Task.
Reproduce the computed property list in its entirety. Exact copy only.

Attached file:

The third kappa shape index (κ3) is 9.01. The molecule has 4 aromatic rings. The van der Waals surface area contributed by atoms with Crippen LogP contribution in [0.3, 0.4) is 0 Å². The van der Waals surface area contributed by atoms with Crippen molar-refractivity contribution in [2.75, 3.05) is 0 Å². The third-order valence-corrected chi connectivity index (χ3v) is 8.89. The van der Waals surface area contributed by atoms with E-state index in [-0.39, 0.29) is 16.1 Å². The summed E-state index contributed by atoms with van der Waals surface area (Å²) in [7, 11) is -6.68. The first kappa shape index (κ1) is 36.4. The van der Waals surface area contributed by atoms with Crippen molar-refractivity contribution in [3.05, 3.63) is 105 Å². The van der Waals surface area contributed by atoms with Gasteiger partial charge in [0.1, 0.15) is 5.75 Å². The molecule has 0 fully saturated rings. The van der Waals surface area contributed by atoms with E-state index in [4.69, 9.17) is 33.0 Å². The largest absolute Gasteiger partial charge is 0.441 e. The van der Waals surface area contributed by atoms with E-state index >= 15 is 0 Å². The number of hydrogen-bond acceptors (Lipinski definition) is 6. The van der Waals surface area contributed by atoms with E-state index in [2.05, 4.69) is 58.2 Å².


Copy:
The third kappa shape index (κ3) is 9.01. The molecule has 4 aromatic rings. The van der Waals surface area contributed by atoms with Crippen LogP contribution in [0.3, 0.4) is 0 Å². The van der Waals surface area contributed by atoms with Crippen molar-refractivity contribution in [2.75, 3.05) is 0 Å². The third-order valence-corrected chi connectivity index (χ3v) is 8.89. The van der Waals surface area contributed by atoms with E-state index in [-0.39, 0.29) is 16.1 Å². The summed E-state index contributed by atoms with van der Waals surface area (Å²) in [7, 11) is -6.68. The first kappa shape index (κ1) is 36.4. The van der Waals surface area contributed by atoms with Crippen molar-refractivity contribution in [3.05, 3.63) is 105 Å². The van der Waals surface area contributed by atoms with Gasteiger partial charge in [0.1, 0.15) is 5.75 Å². The molecule has 0 fully saturated rings. The van der Waals surface area contributed by atoms with E-state index in [4.69, 9.17) is 33.0 Å². The largest absolute Gasteiger partial charge is 0.441 e. The van der Waals surface area contributed by atoms with E-state index >= 15 is 0 Å². The number of hydrogen-bond acceptors (Lipinski definition) is 6. The van der Waals surface area contributed by atoms with E-state index in [2.05, 4.69) is 58.2 Å².